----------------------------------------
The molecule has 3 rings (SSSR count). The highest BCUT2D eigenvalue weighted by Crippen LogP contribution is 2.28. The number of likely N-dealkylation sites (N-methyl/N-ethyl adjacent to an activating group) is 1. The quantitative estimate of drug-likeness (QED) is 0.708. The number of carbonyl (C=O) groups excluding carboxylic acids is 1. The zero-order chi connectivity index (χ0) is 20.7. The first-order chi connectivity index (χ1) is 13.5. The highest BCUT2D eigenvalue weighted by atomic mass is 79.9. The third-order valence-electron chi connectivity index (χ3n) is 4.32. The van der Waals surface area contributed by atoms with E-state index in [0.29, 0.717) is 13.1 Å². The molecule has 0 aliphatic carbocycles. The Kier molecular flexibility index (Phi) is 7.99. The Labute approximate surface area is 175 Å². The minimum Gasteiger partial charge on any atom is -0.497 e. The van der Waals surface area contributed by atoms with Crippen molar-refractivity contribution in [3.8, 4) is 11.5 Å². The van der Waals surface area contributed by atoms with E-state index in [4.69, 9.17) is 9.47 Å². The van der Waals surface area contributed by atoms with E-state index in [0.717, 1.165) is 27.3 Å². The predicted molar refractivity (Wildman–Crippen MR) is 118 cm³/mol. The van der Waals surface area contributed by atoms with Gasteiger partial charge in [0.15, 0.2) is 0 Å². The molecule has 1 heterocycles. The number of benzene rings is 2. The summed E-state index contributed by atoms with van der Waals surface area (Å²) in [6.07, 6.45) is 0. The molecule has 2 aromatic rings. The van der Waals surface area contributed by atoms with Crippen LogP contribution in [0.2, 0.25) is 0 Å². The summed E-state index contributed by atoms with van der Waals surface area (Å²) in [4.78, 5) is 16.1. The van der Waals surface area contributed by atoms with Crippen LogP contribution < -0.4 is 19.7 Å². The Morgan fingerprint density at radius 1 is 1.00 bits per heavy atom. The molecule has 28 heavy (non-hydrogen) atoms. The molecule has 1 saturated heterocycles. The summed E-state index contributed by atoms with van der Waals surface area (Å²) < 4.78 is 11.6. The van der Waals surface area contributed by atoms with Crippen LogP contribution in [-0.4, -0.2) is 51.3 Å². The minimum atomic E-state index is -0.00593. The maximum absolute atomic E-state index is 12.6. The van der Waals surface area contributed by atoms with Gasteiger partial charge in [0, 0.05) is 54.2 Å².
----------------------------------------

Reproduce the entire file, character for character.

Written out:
The molecule has 3 rings (SSSR count). The highest BCUT2D eigenvalue weighted by Crippen LogP contribution is 2.28. The number of likely N-dealkylation sites (N-methyl/N-ethyl adjacent to an activating group) is 1. The quantitative estimate of drug-likeness (QED) is 0.708. The number of carbonyl (C=O) groups excluding carboxylic acids is 1. The zero-order chi connectivity index (χ0) is 20.7. The first-order chi connectivity index (χ1) is 13.5. The highest BCUT2D eigenvalue weighted by atomic mass is 79.9. The third-order valence-electron chi connectivity index (χ3n) is 4.32. The van der Waals surface area contributed by atoms with E-state index in [0.29, 0.717) is 13.1 Å². The molecule has 0 aliphatic carbocycles. The Kier molecular flexibility index (Phi) is 7.99. The Labute approximate surface area is 175 Å². The minimum Gasteiger partial charge on any atom is -0.497 e. The van der Waals surface area contributed by atoms with Crippen molar-refractivity contribution in [3.8, 4) is 11.5 Å². The van der Waals surface area contributed by atoms with E-state index in [4.69, 9.17) is 9.47 Å². The van der Waals surface area contributed by atoms with E-state index in [0.717, 1.165) is 27.3 Å². The predicted molar refractivity (Wildman–Crippen MR) is 118 cm³/mol. The van der Waals surface area contributed by atoms with Gasteiger partial charge in [0.15, 0.2) is 0 Å². The molecule has 1 heterocycles. The number of benzene rings is 2. The summed E-state index contributed by atoms with van der Waals surface area (Å²) in [6.07, 6.45) is 0. The molecule has 2 aromatic rings. The van der Waals surface area contributed by atoms with Crippen LogP contribution in [0.2, 0.25) is 0 Å². The summed E-state index contributed by atoms with van der Waals surface area (Å²) in [4.78, 5) is 16.1. The van der Waals surface area contributed by atoms with Crippen LogP contribution < -0.4 is 19.7 Å². The Morgan fingerprint density at radius 1 is 1.00 bits per heavy atom. The molecule has 28 heavy (non-hydrogen) atoms. The molecule has 1 saturated heterocycles. The summed E-state index contributed by atoms with van der Waals surface area (Å²) < 4.78 is 11.6. The van der Waals surface area contributed by atoms with Crippen LogP contribution in [-0.4, -0.2) is 51.3 Å². The minimum atomic E-state index is -0.00593. The maximum absolute atomic E-state index is 12.6. The van der Waals surface area contributed by atoms with Gasteiger partial charge in [0, 0.05) is 54.2 Å².